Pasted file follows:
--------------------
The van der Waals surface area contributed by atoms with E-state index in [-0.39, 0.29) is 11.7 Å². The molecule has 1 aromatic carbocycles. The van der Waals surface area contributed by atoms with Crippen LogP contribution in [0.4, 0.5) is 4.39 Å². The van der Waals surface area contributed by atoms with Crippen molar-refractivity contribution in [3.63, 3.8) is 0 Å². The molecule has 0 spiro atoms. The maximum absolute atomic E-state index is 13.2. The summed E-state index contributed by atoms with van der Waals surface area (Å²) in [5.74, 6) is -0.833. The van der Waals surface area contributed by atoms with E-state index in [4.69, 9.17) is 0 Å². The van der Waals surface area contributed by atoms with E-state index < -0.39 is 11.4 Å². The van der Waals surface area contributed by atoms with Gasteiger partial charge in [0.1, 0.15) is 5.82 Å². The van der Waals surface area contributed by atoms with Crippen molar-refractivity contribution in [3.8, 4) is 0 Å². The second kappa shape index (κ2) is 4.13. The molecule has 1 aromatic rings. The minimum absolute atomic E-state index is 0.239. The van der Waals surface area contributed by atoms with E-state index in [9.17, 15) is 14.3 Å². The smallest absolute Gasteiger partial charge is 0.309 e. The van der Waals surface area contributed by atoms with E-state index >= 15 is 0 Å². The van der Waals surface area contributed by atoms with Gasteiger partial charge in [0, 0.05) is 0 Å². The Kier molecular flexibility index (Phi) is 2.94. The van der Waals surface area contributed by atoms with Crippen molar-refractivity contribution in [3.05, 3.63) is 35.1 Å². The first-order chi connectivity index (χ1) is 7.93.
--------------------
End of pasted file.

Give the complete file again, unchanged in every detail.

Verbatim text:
The van der Waals surface area contributed by atoms with E-state index in [-0.39, 0.29) is 11.7 Å². The molecule has 1 aromatic carbocycles. The van der Waals surface area contributed by atoms with Crippen LogP contribution in [0.4, 0.5) is 4.39 Å². The van der Waals surface area contributed by atoms with Crippen molar-refractivity contribution in [3.63, 3.8) is 0 Å². The molecule has 0 spiro atoms. The maximum absolute atomic E-state index is 13.2. The summed E-state index contributed by atoms with van der Waals surface area (Å²) in [5.74, 6) is -0.833. The van der Waals surface area contributed by atoms with E-state index in [4.69, 9.17) is 0 Å². The van der Waals surface area contributed by atoms with E-state index < -0.39 is 11.4 Å². The van der Waals surface area contributed by atoms with Gasteiger partial charge in [0.1, 0.15) is 5.82 Å². The van der Waals surface area contributed by atoms with Crippen molar-refractivity contribution in [3.8, 4) is 0 Å². The second kappa shape index (κ2) is 4.13. The molecule has 1 aromatic rings. The minimum absolute atomic E-state index is 0.239. The van der Waals surface area contributed by atoms with E-state index in [9.17, 15) is 14.3 Å². The smallest absolute Gasteiger partial charge is 0.309 e. The van der Waals surface area contributed by atoms with E-state index >= 15 is 0 Å². The van der Waals surface area contributed by atoms with Gasteiger partial charge in [0, 0.05) is 0 Å². The Kier molecular flexibility index (Phi) is 2.94. The van der Waals surface area contributed by atoms with Crippen molar-refractivity contribution in [3.05, 3.63) is 35.1 Å². The first-order chi connectivity index (χ1) is 7.93.